Tag Archives: brachymetatarsia

Congenital Bilateral First Brachymetatarsia: A Case Report and Review of Available Conservative and Surgical Treatment Options

by Mark J. Mendeszoon, DPM, FACFAS, FACFAOM1  , Yelena L. Kaplan, DPM2 ,
Robert S Crockett, DPM3 , Natalie Cunningham, DPM4

The Foot and Ankle Online Journal 2 (9): 1

Synonyms of first metatarsal brachymetatarsia include metatarsus primus atavicus, metatarsus primus brevis, metatarsus primus brevis varus syndrome, pied ancestral (French), pied de Neanderthal (French), short first metatarsal syndrome and Morton’s syndrome (Dudley Joy Morton). Brachymetatarsia is a condition in which the metatarsal physis closes prematurely yielding a pathologically shortened metatarsal length. The podiatric and orthopedic literature mostly agree that the most common metatarsals to be affected are the fourth and third, although any of the five metatarsals can be affected. The etiology of this condition can be genetic or idiopathic, with strong female to male predilection. Presentation of first brachymetatarsia is far less common than that of third or fourth metatarsals. Management of this condition can present as a challenge to the foot and ankle surgeon. This case report will review the present conservative and surgical treatment options.

Key Words: Brachymetatarsia, Morton’s syndrome, Hallux varus, metatarsus primus atavicus, metatarsus primus brevis, metatarsus primus brevis varus syndrome, short first metatarsal syndrome.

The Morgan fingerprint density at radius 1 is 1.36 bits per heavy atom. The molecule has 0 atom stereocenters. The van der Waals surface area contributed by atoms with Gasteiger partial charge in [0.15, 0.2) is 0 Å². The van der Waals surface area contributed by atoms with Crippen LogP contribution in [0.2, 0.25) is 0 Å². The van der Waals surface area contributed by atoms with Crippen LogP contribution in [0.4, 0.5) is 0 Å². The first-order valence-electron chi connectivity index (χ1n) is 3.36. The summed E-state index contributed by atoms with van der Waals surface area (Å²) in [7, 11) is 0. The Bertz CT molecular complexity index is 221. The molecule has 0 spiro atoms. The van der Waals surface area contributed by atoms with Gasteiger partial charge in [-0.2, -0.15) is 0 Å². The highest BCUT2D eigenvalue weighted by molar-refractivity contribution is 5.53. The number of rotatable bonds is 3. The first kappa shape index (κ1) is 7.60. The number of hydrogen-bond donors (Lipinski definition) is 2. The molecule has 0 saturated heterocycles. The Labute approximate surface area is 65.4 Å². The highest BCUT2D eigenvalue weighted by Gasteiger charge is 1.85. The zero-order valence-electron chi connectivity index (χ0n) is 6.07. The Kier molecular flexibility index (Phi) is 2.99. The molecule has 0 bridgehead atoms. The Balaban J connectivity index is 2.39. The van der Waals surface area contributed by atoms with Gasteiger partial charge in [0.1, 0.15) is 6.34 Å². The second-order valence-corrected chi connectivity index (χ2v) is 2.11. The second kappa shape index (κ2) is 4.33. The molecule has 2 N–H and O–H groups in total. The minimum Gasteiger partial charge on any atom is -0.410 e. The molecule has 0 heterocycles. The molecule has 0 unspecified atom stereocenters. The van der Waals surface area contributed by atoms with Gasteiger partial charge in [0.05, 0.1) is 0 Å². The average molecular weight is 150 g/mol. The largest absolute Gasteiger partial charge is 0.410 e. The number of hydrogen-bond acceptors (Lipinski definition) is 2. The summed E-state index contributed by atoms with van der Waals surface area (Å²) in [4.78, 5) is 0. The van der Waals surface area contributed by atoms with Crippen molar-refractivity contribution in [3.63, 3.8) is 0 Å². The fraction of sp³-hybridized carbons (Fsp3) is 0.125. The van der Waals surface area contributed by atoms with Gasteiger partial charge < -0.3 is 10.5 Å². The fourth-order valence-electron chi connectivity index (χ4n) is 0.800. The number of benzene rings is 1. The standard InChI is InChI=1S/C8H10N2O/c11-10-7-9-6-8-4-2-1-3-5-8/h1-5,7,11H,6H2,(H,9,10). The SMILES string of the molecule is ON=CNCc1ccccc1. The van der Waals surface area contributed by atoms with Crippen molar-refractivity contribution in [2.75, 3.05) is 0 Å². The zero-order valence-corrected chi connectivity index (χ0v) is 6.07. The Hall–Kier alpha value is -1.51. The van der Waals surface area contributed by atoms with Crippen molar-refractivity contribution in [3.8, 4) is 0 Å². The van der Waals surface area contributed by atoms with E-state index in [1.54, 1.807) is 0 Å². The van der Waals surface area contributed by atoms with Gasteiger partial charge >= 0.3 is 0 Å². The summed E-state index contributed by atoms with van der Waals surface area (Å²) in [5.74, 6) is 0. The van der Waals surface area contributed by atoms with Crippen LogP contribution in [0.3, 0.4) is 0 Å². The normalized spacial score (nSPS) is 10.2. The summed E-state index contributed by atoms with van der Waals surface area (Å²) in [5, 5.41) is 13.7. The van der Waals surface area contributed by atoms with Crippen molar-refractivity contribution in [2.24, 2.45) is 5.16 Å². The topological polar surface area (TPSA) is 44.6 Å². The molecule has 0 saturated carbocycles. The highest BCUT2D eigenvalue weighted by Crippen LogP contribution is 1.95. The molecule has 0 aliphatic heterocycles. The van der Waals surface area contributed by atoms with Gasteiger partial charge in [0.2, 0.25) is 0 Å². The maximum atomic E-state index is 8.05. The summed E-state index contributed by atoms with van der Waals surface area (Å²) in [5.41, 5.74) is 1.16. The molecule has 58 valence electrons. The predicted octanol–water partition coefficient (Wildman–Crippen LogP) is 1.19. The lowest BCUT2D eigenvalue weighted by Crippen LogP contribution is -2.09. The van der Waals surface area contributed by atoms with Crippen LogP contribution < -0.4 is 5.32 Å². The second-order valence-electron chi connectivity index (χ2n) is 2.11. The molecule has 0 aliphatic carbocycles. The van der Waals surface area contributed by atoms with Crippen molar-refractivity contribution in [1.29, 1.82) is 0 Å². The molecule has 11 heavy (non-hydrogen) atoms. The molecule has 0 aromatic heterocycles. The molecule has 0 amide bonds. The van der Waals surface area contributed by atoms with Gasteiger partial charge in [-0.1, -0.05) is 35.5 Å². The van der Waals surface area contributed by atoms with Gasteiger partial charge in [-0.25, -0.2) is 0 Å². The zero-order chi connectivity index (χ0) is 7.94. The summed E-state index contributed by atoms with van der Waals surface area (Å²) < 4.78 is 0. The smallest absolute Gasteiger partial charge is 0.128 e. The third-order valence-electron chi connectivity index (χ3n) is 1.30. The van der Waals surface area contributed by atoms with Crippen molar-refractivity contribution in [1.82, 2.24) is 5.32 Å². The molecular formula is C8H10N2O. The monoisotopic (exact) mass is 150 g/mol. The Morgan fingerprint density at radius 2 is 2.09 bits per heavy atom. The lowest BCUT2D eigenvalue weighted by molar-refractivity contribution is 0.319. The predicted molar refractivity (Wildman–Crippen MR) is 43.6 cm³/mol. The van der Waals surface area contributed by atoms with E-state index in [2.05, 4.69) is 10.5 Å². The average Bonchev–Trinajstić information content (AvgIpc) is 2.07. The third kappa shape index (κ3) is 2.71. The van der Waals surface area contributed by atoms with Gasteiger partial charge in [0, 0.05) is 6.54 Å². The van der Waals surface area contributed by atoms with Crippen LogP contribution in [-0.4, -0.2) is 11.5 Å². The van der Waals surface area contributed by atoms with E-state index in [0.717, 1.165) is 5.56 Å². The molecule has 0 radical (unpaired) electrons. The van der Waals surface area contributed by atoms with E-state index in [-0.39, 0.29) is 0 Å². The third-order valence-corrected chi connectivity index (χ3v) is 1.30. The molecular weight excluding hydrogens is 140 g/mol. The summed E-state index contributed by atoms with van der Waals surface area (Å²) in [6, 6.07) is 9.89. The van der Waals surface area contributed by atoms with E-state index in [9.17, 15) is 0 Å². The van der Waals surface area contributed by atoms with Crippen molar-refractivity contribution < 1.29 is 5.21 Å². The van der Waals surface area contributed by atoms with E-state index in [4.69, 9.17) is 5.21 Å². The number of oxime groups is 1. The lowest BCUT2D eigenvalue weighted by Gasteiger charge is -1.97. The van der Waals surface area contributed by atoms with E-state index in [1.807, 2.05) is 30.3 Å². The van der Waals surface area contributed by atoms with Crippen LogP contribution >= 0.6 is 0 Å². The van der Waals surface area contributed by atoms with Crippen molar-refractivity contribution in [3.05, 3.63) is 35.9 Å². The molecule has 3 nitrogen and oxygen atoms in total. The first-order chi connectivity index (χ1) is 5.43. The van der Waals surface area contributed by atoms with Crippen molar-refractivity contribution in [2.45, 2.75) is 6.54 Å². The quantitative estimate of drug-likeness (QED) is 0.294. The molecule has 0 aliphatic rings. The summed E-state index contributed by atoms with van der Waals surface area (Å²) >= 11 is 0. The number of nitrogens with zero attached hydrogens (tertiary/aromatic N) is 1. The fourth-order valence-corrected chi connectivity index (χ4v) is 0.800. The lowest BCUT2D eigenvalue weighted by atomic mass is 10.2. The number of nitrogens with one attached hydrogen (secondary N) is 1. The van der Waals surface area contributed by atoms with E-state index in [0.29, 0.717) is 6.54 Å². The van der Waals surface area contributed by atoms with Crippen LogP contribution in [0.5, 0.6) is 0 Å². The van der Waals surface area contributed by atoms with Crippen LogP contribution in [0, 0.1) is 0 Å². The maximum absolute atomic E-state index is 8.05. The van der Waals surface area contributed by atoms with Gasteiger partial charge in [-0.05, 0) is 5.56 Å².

This is an Open Access article distributed under the terms of the Creative Commons Attribution License.  It permits unrestricted use, distribution, and reproduction in any medium, provided the original work is properly cited. ©The Foot and Ankle Online Journal (www.faoj.org)

Accepted: July, 2009
Published: September, 2009

ISSN 1941-6806
doi: 10.3827/faoj.2009.0209.0001

Brachymetatarsia of the first metatarsal is also known as “Morton’s syndrome”. [1] Tachdjian reported that first metatarsal is the most commonly affected metatarsal, although the incidence was found to be 1 in 10,000, whereas a majority of other podiatric and orthopaedic authors claim the fourth brachymetatarsia to be the most common. [2] The largest series of studies, which are from Japan, report the incidence of Morton’s syndrome to be somewhere between 1 in 1820-4586 (0.022%-0.05%), and bilateral congenital brachymetatarsia is noted to be 72 %. [3,4]